The ANPR data is used by police to track vehicles
Civil liberties groups have voiced concern over plans to increase the length of time police store information on millions of UK car journeys.
Up until now data collected by the Automatic Number Plate Recognition (ANPR) has been kept for two years.
Information obtained by the Guardian newspaper indicates the data will now be kept for five years.
Privacy International said the database offered the police "extraordinary powers of surveillance".
About 10m journeys per day are currently being recorded using ANPR, but this is set to rise to 50m.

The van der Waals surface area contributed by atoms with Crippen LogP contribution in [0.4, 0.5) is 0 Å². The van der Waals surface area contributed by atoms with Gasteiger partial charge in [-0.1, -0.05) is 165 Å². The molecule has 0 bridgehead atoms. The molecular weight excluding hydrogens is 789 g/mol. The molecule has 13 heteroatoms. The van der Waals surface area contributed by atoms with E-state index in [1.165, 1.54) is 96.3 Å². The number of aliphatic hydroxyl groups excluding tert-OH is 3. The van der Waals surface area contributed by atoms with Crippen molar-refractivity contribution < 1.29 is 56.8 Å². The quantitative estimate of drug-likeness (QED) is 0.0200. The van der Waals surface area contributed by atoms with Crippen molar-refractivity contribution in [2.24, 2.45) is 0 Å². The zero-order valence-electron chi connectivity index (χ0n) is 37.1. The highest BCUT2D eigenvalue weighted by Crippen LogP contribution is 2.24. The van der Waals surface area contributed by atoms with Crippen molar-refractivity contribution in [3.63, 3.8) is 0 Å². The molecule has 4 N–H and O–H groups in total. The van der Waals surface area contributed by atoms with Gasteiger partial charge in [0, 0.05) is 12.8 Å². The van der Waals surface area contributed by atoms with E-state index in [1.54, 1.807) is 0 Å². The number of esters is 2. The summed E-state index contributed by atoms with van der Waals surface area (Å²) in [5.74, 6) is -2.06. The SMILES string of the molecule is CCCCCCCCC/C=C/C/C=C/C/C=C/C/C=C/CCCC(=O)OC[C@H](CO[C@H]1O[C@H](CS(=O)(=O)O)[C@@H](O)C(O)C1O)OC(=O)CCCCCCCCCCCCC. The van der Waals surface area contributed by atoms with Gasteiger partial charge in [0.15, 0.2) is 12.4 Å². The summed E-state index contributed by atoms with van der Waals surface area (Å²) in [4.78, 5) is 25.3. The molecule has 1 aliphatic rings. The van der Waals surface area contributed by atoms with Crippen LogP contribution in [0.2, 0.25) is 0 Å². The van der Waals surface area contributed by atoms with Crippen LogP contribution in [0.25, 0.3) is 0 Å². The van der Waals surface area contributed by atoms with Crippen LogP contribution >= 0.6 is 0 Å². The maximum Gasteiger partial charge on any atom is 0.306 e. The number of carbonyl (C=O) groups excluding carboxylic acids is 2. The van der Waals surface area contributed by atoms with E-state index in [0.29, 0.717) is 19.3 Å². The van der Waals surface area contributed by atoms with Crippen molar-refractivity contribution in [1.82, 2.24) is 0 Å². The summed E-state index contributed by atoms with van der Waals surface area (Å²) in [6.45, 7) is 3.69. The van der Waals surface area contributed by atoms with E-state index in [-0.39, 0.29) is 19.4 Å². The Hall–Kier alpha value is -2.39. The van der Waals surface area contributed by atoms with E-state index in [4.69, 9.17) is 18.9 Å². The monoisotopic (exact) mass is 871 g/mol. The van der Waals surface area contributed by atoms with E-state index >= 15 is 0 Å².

The Guardian has also obtained an ANPR strategy document for the Association of Chief Police Officers (Acpo), which advised officers to "fully and strategically exploit" the data gathered.
Police can access the database to locate uninsured cars, illegal licence plates and track criminals.
Simon Davies, director of human rights group Privacy International, said the powers afforded to the police by the database were "unnecessary and disproportionate".
He added: "This is possibly one of the most valuable reserves of data imaginable."
Privacy International said it has complained to the Information Commissioner's Office (ICO) over the plans.
The ICO said that "prolonged retention would need to be clearly justified based on continuing value not on the mere chance it may come in useful".
Merseyside Police's Assistant Chief Constable, Simon Byrne, who leads Acpo's ANPR policy, said: "Experience has shown there are very strong links between illegal use of motor vehicles on the road and other types of serious crime."